Modern history, global conflict, “relevance” and me.

So as I mentioned, I’ve been part of a team teaching this history course. It’s just a short one, and I’ve only had a few classes in it, but I’ve had the chance to chat to a few of the students and for the most part they’ve told me that they’re mainly interested in modern history. And I’ve sort of jokingly asked why.

Now, this may not be obvious about me from this blog, but I was originally a modern-history guy. When I started as an undergrad, I was primarily interested in 19th and 20th century topics — in fact, I regarded the Cambridge undergrad history requirement that you do a period before 1700 as a frustrating waste of time. But after spending a summer faffing about trying to write an undergraduate dissertation and failing, I decided to take another course instead of do the long paper, and I wound up doing “the Vikings in Europe.” I found the methodological challenges of early medieval history so much more compelling; plus also Vikings are cool. I switched over and never looked back; it just seemed obvious to me.

Now, partly, I wonder if there was also the question of “relevance.” People will often tell you that modern history is more relevant to the modern world — that certainly seems to be what my students believe. But I think that I didn’t necessarily feel that way when I was younger. I don’t know that I was convinced of the relevance of any of it.

I grew up at the very tail end of the Cold War. The rivalry between the US and the USSR was still very much a thing, although it wasn’t exactly at Cuban Missile Crisis levels, but at least to me as a kid it seemed like background noise. It was a fact about the world — one that I was perhaps a little more aware of than other kids due to my father’s work? — but not something that seemed like an evolving narrative. It just … was.

So when it ended, it was a surprise, but narratively it wasn’t terribly compelling. No big confrontation, no shots fired, it just ended (yes, that’s an oversimplification). And in place of all the rhetoric about conflict and good and evil, you got Bill Clinton. Now, I think that people who proclaimed “the end of history” were, shall we say, overstating the case slightly (yes, yes, I know that’s not quite what Fukuyama meant), but it definitely worked itself into my subconscious. Same goes for the UK; a lot of people were very happy about the results of the ’97 election — some unbelievable tit even put up a sign that said Bliss was it in that dawn to be alive, but to be young was very heaven! on the door of my college’s library the next morning — but I don’t think anyone really ever got excited about Tony Blair. Not in a positive way. These days, of course, we’d all like to see him chased by dogs, which would be exciting in its own way, but in those days he seemed like a bland leader for a bland age.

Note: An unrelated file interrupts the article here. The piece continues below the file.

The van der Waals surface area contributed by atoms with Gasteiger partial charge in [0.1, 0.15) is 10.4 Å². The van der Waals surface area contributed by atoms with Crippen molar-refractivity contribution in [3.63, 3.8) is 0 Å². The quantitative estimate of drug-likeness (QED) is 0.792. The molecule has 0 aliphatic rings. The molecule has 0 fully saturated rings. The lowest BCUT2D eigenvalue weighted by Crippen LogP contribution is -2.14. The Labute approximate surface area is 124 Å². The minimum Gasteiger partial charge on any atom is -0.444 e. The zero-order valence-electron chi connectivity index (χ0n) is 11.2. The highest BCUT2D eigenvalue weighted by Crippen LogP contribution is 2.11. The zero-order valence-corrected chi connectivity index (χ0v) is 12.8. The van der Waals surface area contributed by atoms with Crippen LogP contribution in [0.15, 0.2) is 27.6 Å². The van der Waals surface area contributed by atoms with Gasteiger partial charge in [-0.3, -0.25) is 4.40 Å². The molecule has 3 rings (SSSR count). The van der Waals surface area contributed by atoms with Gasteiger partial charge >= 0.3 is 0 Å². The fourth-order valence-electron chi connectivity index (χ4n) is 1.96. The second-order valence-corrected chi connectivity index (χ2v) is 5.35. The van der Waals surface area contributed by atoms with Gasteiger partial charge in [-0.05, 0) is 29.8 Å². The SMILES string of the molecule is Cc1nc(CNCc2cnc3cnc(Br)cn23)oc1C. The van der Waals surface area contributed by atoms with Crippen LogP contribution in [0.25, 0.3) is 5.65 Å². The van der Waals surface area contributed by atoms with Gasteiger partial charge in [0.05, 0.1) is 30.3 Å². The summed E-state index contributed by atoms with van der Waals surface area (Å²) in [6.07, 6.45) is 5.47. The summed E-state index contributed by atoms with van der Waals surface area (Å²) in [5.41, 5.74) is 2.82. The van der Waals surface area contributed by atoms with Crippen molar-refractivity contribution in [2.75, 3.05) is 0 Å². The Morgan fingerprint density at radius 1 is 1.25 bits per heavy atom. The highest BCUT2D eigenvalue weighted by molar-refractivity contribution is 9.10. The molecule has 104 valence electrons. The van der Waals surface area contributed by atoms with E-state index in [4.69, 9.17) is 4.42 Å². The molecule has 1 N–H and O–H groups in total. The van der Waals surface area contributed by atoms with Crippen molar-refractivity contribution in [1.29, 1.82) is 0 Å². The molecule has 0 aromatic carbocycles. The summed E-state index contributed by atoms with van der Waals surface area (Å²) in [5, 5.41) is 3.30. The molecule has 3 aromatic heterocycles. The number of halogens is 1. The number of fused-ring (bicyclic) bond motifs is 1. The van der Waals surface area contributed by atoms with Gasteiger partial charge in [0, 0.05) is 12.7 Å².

I remember staying up late in November 2000 to watch the election results and seeing the Florida recount controversy beginning and just thinking “well … it doesn’t really make any difference. Nothing important’s going to happen no matter which of these guys is in charge.”


Now, partly that’s a special state of mind called “being 22,” but I think a bigger part of it is that tendency to ignore the wider picture in the world if it doesn’t affect you directly. After all, things were not tranquil in those days in most parts of the world; it’s just that there wasn’t a really huge international conflict that affected either of the places I was living then, which is what usually captures our attention. Perhaps another part of it is that, looking back, my high school history education tended to treat things like the struggle for civil rights as being largely over. I don’t know if that was intentional, but that’s perhaps what I took away from it.

I remember thinking to myself at some point in the early 2000s that history was actually still happening, and experiencing that with interest. Maybe it’s just that enough time has passed since my breakup with modern history that I’m ready to start being friends with it again.

But of course that is not true of my students — they’re children of a post-Cold-War generation, and they’re mostly not from the US or Britain, and to them there’s never been any doubt of the relevance of modern history. They just have a little blind spot about the relevance of ancient and medieval history, and I hope that my classes helped them out a little with that.

Modern history, global conflict, “relevance” and me.

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